How to Plan a Destination Wedding

Planning a wedding tips

Five Foolproof Tips for Your Special Day

He proposed. You said yes. And now you find yourself in a whirlwind of sharing the wonderful news, shopping for the perfect dress, choosing a memorable venue, and browsing back through that wedding Pinterest board you’ve been casually pinning to since 2012. If you and your fiancé (our congratulations, by the way) are leaning toward having a destination wedding, there are a few things to consider before finalizing any plans for your big day.

  1. Make It Meaningful. The destination of your wedding should hold some significance to you and your fiancé, even if that significance is as simple as loving the scenery of an out-of-state (or country) venue. Keep in mind that if your destination of choice is your grandfather’s home in the mountains of North Carolina, for example, it may be difficult to find the accommodations or local vendors needed to make your wedding day as picture-perfect as the location. Let your venue reflect your personality and personal tastes, and you wedding will be a memorable event—for both of you and your guests.
  2. Watch the Weather. The best weather season at your destination of choice will most likely be accompanied by a myriad of tourists. Contrarily, the off-season might come with weather extremes, like high heat and humidity or a chance of hurricanes. When you settle on a location, let it help you determine specifics—like the date and wedding party attire—that will complement the theme and atmosphere.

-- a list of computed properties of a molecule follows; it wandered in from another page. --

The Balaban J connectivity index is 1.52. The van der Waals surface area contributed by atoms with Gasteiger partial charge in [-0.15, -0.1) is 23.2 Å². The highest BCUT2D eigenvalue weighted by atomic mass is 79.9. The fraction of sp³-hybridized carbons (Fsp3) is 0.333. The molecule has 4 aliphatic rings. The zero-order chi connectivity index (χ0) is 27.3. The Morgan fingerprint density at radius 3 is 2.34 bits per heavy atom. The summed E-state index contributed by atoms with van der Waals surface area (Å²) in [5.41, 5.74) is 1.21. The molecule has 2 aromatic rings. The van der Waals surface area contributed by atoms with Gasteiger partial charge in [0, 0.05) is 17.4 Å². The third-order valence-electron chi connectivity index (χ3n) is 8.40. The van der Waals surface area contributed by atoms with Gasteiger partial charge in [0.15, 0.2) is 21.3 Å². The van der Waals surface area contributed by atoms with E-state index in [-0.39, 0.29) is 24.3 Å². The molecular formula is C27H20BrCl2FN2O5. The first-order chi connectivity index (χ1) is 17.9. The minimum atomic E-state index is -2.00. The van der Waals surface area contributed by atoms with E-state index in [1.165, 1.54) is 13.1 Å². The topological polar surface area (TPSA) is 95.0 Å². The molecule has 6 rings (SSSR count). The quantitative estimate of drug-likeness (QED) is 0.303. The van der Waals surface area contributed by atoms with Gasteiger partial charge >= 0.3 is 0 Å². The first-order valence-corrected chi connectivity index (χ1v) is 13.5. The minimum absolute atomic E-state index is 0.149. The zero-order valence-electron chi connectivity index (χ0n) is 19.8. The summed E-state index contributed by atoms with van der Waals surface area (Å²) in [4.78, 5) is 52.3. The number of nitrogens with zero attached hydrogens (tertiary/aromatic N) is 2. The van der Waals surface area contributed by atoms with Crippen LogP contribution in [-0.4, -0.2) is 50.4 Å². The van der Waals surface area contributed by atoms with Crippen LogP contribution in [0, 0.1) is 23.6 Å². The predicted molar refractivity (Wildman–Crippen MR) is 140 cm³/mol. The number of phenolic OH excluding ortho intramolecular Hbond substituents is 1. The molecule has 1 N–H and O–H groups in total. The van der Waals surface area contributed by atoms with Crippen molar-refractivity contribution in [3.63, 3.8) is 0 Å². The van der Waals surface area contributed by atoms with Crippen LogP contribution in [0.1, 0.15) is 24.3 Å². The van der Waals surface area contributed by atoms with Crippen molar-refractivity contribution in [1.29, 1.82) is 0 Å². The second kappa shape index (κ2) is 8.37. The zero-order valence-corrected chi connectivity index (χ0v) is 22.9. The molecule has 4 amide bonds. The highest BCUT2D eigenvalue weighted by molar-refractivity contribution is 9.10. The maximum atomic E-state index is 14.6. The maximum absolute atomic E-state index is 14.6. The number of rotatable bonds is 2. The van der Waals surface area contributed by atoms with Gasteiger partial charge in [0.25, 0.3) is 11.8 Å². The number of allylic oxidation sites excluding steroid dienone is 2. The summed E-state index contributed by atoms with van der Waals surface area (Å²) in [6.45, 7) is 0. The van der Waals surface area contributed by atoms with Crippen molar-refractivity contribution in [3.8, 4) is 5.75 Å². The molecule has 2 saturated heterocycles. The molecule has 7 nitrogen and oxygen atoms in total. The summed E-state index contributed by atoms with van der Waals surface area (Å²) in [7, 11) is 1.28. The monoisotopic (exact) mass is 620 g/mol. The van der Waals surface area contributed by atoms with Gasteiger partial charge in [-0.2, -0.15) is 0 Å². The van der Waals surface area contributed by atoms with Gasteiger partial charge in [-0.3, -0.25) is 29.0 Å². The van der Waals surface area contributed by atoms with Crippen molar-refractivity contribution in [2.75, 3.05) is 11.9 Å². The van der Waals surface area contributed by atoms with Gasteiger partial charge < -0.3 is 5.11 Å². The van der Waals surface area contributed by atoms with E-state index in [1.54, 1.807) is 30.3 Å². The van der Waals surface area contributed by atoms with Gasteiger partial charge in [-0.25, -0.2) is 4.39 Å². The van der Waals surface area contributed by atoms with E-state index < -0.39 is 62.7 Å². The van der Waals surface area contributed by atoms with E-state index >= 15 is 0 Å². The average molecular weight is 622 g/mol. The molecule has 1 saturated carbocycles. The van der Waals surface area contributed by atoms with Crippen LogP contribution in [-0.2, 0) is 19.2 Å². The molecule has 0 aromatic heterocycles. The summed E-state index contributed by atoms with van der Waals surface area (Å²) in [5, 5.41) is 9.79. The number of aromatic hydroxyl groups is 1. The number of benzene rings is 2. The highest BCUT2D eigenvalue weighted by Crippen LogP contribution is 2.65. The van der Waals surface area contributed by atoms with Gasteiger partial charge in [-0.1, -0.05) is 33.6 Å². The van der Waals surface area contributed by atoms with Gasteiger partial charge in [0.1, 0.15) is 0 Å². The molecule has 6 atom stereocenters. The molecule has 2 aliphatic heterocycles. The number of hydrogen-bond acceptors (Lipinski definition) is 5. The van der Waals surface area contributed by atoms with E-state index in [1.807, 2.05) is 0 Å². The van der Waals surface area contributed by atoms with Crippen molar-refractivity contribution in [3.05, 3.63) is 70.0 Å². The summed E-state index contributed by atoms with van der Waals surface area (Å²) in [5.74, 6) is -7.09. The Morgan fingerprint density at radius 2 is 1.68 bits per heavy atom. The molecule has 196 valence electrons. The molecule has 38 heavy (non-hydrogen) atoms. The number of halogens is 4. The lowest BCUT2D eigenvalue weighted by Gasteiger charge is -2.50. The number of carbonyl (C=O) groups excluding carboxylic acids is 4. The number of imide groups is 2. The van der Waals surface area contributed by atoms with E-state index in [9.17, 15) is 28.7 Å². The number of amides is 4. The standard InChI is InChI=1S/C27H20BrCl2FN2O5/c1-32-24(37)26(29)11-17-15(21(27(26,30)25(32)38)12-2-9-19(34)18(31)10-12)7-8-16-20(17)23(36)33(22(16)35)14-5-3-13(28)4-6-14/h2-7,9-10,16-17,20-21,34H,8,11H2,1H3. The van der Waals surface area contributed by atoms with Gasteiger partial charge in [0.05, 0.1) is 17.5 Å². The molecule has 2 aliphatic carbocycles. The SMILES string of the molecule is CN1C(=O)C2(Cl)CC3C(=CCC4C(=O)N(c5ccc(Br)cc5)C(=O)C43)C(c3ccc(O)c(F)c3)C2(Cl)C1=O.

3. Schedule a Visit (Or Two). Before finalizing any plans or payments, visiting the actual venues and neighboring hotels is a must. Use the first visit to get a feel for the venue, visit local florists and caterers, and seek out a hair salon and photographer if you do not plan to bring them with you from home. Schedule taste testing, floral arranging, and hairdressing appointments for your second trip to solidify the best vendors for the job.
  4. Share the Responsibility. Does your venue come with an event coordinator or wedding planner? Do you have a friend or relative in the area you could trust with logistics or relaying information about local vendors? Off-site planning will leave little time to be indecisive, so having a helping hand on stand-by can make the process less stressful. In addition, a local in the wedding scene will be able to recommend additional services,  tie up any logistical loose ends, provide directions to guests, and keep them busy until the wedding.
  5. Consider the Attendants. Be sure to give your guests ample time to plan and prepare (financially, if necessary) for your big day. This includes the friends and family who will be directly involved in festivities (bridesmaids, groomsmen, ushers, etc.). Do not be discouraged if certain guests or friends must decline—attending a destination wedding is a big commitment! Ensure that those who can attend have activity options and budget-friendly, clean accommodations.

Article by: Micah Crittenden

Photo provided by Tiffany McClure Photography. Check out more of her photos on her blog HERE

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